Venous ulcers, also known as venous stasis ulcers, are slow-healing, often painful wounds that usually occur on your legs. The condition affects about 1% of the U.S. population and accounts for more than 80% of patients’ wounds. While the probability of developing venous ulcers is higher if you have a family history of the condition, certain lifestyle and health factors can also increase your risk for developing them. Left untreated, venous ulcers can cause skin and bone infections and require long-term medical care.
Venous ulcers appear as open skin sores. They typically develop from the result of venous insufficiency, a condition in which your leg veins don’t return the blood back toward your heart properly. Normal veins have valves that keep blood flowing toward your heart. When you have venous insufficiency, damaged valves cause blood to back up and pool in your veins.
This backflow of blood puts increased pressure at the end of your leg. The fluid can leak out of the vein and into the surrounding tissue. This can weaken the skin and make it harder for a cut or scrape to heal. Venous ulcers are more common around your ankle or other bony areas.
It’s important to seek medical care for venous ulcers as soon as they develop to avoid the need for complicated long-term wound care. The team of vascular and endovascular surgeons of Total Vascular Care in Brooklyn, New York, provides expert professional treatment of venous ulcers. Enrico Ascher, MD, Natalie Marks, MD, and Anil Hingorani, MD have the vascular expertise to diagnose venous ulcers and ensure that your wounds heal with the best possible outcomes without recurrence. They also assess your risk for venous ulcers and recommend ways to reduce the possibility of these wounds recurring if you have one.
Find out if you’re among those who have a high risk of developing venous ulcers and what you can do to reduce the likelihood of getting them.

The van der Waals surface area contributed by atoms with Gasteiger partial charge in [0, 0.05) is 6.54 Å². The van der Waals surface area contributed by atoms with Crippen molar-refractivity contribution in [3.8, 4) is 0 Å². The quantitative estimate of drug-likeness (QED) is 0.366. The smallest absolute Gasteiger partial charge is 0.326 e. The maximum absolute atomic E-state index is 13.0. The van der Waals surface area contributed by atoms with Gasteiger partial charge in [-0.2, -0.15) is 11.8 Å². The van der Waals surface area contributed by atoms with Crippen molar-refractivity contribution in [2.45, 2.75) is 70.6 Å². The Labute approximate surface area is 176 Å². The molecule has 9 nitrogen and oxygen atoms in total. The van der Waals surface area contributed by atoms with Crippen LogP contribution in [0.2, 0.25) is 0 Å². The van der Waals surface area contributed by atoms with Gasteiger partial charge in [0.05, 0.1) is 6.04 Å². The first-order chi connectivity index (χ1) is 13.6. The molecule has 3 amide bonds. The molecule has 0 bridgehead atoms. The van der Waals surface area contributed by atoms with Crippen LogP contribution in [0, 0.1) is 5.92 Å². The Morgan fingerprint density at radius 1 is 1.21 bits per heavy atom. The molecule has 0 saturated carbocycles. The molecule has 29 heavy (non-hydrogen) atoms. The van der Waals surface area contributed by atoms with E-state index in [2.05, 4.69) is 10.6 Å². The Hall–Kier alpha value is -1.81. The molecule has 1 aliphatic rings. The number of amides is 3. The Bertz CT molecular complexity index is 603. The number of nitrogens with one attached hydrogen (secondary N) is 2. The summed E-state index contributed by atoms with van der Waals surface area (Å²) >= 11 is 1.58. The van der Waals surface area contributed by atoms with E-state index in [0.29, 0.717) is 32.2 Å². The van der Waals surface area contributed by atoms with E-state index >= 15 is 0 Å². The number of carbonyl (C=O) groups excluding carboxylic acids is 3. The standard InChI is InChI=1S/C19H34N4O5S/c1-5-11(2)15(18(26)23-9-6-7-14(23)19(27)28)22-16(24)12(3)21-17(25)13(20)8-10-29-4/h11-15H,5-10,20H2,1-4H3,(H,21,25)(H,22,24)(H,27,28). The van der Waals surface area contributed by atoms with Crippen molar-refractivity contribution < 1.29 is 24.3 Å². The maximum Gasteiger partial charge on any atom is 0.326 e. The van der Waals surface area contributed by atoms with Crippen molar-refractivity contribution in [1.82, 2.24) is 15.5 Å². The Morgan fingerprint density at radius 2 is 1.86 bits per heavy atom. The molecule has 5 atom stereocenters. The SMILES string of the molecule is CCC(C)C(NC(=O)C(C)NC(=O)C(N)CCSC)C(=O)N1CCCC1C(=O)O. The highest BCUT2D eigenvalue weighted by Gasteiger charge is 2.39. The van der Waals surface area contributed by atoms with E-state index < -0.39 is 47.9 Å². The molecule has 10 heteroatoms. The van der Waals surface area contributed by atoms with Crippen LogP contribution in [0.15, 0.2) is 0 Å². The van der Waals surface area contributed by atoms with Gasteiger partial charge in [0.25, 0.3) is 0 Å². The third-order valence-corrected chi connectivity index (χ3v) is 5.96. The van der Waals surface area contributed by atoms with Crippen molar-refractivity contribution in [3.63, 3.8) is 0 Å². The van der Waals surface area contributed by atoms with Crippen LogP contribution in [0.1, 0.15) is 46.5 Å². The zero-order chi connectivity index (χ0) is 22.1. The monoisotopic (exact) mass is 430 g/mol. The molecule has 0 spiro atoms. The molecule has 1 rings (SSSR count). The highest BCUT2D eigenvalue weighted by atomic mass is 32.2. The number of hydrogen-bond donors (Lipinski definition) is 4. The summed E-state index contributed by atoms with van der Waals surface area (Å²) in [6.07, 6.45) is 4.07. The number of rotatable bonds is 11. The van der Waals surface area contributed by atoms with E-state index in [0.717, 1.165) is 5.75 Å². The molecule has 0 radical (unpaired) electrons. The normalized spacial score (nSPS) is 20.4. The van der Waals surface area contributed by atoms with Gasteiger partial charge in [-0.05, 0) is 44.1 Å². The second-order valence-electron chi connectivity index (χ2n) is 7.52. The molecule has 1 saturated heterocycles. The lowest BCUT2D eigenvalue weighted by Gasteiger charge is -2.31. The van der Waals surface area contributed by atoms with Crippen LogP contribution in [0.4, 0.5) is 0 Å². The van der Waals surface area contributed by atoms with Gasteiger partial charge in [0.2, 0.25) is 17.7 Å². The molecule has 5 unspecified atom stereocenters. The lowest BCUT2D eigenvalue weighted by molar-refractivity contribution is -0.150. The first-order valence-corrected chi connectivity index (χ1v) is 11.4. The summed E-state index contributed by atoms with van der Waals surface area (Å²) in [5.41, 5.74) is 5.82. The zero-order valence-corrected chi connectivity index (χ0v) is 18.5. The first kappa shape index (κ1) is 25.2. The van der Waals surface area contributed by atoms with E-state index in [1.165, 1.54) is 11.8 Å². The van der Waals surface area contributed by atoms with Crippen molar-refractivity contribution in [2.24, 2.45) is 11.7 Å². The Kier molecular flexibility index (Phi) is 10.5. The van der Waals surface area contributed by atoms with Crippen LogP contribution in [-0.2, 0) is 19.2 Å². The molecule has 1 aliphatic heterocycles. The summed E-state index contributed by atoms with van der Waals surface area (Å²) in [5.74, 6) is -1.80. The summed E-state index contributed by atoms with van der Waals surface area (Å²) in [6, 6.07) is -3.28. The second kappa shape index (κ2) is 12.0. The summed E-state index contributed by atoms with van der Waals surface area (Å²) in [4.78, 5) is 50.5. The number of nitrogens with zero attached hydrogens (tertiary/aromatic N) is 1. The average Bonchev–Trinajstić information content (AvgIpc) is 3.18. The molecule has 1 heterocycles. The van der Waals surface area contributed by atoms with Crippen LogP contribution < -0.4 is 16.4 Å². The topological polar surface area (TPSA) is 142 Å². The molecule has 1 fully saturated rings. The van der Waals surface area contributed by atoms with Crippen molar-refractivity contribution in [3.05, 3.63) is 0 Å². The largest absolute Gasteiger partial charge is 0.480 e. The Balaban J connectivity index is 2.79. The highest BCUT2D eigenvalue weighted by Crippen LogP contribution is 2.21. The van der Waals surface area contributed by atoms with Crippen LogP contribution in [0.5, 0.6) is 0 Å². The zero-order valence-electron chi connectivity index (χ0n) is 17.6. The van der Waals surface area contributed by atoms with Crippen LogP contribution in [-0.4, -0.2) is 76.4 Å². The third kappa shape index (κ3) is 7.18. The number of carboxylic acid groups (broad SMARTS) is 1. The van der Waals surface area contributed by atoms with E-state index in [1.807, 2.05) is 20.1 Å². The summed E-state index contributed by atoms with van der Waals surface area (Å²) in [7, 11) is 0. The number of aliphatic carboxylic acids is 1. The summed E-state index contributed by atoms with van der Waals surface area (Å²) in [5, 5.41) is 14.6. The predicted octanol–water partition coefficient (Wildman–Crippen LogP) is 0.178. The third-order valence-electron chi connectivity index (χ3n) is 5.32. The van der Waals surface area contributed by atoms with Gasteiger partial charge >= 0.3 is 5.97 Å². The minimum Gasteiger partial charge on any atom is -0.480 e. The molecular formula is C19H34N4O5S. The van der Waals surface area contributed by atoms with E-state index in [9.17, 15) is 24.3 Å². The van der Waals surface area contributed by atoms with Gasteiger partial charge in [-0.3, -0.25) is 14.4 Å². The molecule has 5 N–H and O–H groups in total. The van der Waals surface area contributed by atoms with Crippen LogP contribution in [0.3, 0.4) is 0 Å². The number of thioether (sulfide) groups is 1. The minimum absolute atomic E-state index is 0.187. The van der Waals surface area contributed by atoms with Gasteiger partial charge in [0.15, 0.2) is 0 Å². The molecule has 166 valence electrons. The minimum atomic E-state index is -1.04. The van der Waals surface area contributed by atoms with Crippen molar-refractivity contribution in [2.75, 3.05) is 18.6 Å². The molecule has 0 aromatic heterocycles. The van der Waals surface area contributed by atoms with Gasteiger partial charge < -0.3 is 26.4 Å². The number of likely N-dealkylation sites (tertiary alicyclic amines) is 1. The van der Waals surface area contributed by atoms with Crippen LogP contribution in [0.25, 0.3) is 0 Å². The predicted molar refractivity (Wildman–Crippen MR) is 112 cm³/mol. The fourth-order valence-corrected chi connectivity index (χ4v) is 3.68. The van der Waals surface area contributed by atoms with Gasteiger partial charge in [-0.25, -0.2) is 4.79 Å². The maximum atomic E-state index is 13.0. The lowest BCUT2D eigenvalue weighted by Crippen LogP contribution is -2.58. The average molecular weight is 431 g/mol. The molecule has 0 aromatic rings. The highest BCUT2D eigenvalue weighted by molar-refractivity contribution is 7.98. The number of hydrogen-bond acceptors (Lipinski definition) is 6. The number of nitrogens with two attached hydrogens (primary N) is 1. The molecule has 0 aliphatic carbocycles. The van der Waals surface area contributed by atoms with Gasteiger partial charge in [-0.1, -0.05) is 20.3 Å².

Age causes your veins to lose elasticity. The valves in your veins also become weak as you grow older. Both changes affect your vein’s ability to control blood flow and make you susceptible to venous ulcers.
Being female also increases your risk of venous ulcers. The condition occurs most often in women over age 50.
Previous leg injury
You can develop a venous ulcer if you’ve had a fracture of a long bone in your leg or another serious leg injury, such as muscle damage or a burn. Having leg surgery, such as a hip replacement or knee replacement, can also make you more likely to develop venous ulcers. These types of events can prevent you from moving around normally, which is necessary to maintain healthy circulation and prevent venous ulcers.
Conditions that physically change your veins can increase your risk of venous ulcers. Blood clots (thrombosis) that form in the deep veins of the leg can damage the valves in your veins that regulate blood flow. Phlebitis, an inflammation of the veins, can also block valves and weaken veins.
Having swollen and enlarged veins, called varicose veins, also puts you at a higher risk for venous ulcers because it increases the pressure on your veins, impairing function. Being obese is also a risk factor for a similar reason, because of the increased force it exerts on your veins.
Maintaining a healthy lifestyle can help offset risk factors, like family history and age, that you can’t change. You can reduce your risk for venous ulcers if you follow these strategies:
- Don’t smoke or quit smoking if you do
- Manage diabetes by controlling blood sugar levels
- Control high blood pressure and high cholesterol with a healthy diet, exercise, and medications
- Lose weight if you’re overweight or obese
- Remain at your ideal weight
- Wear compression stockings to prevent blood from pooling in your legs
- Avoid standing or sitting for long periods
Find out more about your risk for venous ulcers and how you can avoid this condition. Schedule an appointment online or call our office for a consultation.